Life & Letters

Correspondence

About this Item

Title: John Burroughs to Walt Whitman, 17 February 1891

Date: February 17, 1891

Whitman Archive ID: loc.01178

Source: The Charles E. Feinberg Collection of the Papers of Walt Whitman, 1839–1919, Library of Congress, Washington, D.C. Transcribed from digital images or a microfilm reproduction of the original item. For a description of the editorial rationale behind our treatment of the correspondence, see our statement of editorial policy.

Editorial note: The annotation, "see notes | Feb. 18, '91," is in the hand of Horace Traubel.

Contributors to digital file: Blake Bronson-Bartlett, Ian Faith, Alex Ashland, Zainab Saleh, and Stephanie Blalock



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West Park N.Y.1
Feb 17, 1891

Dear Walt

I was very glad to get your card,2 but sorry to hear you are under the weather. I trust the spring which is now near will set you up again. I keep pretty well, as do wife3 & Julian.4 We have been here all winter. I have been busy with my pen, turning out pot-boilers, nothing else I shall keep an eye out for your N.A. article.5 I see it in the reading rooms in Po'keepsie. I have been sending some things to the Independent & to the Christian Union at the request of the editors. It is surprising how much heresy these papers can stand. I think they secretly like it. I see nothing in the literary horizon, no coming poet or philosopher My opinion is that life is becoming pretty thin. Our civilization runs all to head & crudeness, no character, no heart in anything now adays Most of the magazine poetry is utterly barren. It is like poor mortar—too much sand for the lime.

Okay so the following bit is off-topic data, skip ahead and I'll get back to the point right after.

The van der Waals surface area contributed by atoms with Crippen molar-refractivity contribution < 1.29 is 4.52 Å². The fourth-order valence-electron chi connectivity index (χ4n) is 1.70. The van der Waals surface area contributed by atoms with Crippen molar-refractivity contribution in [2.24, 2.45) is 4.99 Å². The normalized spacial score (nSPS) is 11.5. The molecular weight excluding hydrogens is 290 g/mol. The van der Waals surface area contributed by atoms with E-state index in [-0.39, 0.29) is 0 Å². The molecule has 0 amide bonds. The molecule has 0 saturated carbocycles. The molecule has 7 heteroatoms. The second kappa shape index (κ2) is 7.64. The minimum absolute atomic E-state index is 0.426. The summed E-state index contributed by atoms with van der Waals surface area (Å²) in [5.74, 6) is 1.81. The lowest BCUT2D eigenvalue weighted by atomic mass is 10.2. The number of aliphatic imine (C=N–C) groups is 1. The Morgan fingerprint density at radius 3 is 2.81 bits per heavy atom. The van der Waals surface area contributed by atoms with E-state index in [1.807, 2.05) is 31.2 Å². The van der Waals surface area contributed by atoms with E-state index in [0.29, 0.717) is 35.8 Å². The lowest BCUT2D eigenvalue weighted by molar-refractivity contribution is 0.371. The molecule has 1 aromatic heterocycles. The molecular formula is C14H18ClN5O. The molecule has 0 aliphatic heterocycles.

I am in a hurry to see spring. I want to taste the earth again. The ground here has been deeply covered since early in Dec. Rain & fog to-day.

With much love
John Burroughs


Correspondent:
The naturalist John Burroughs (1837–1921) met Whitman on the streets of Washington, D.C., in 1864. After returning to Brooklyn in 1864, Whitman commenced what was to become a lifelong correspondence with Burroughs. Burroughs was magnetically drawn to Whitman. However, the correspondence between the two men is, as Burroughs acknowledged, curiously "matter-of-fact." Burroughs would write several books involving or devoted to Whitman's work: Notes on Walt Whitman, as Poet and Person (1867), Birds and Poets (1877), Whitman, A Study (1896), and Accepting the Universe (1924). For more on Whitman's relationship with Burroughs, see Carmine Sarracino, "Burroughs, John [1837–1921] and Ursula [1836–1917]," Walt Whitman: An Encyclopedia, ed. J.R. LeMaster and Donald D. Kummings (New York: Garland Publishing, 1998).

Notes:

1. This letter is addressed: Walt Whitman | 328 Mickle St | Camden | N.J. It is postmarked: West Park | Feb | 17 | 1891 | N.Y.; Camden, N.J. | Feb | 18 | 12 M | 1891 | [illegible]. [back]

2. This letter may not survive. [back]

3. Ursula North Burroughs (1836–1917) was John Burroughs's wife. Ursula and John were married on September 12, 1857. The couple maintained a small farm overlooking the Hudson River in West Park, Ulster County. They adopted a son, Julian, at two months of age. It was only later revealed that John himself was the biological father of Julian. [back]

4. Julian Burroughs (1878–1954), the only son of John and Ursula Burroughs, later became a landscape painter, writer, and photographer. [back]

5. On October 3, 1890, Whitman had accepted an invitation to write for The North American Review. He sent them "Old Poets," the first of a two-part contribution, on October 9. "Old Poets" was published in the November 1890 issue of the magazine, and Whitman's "Have We a National Literature?" was published in the March 1891 issue. [back]


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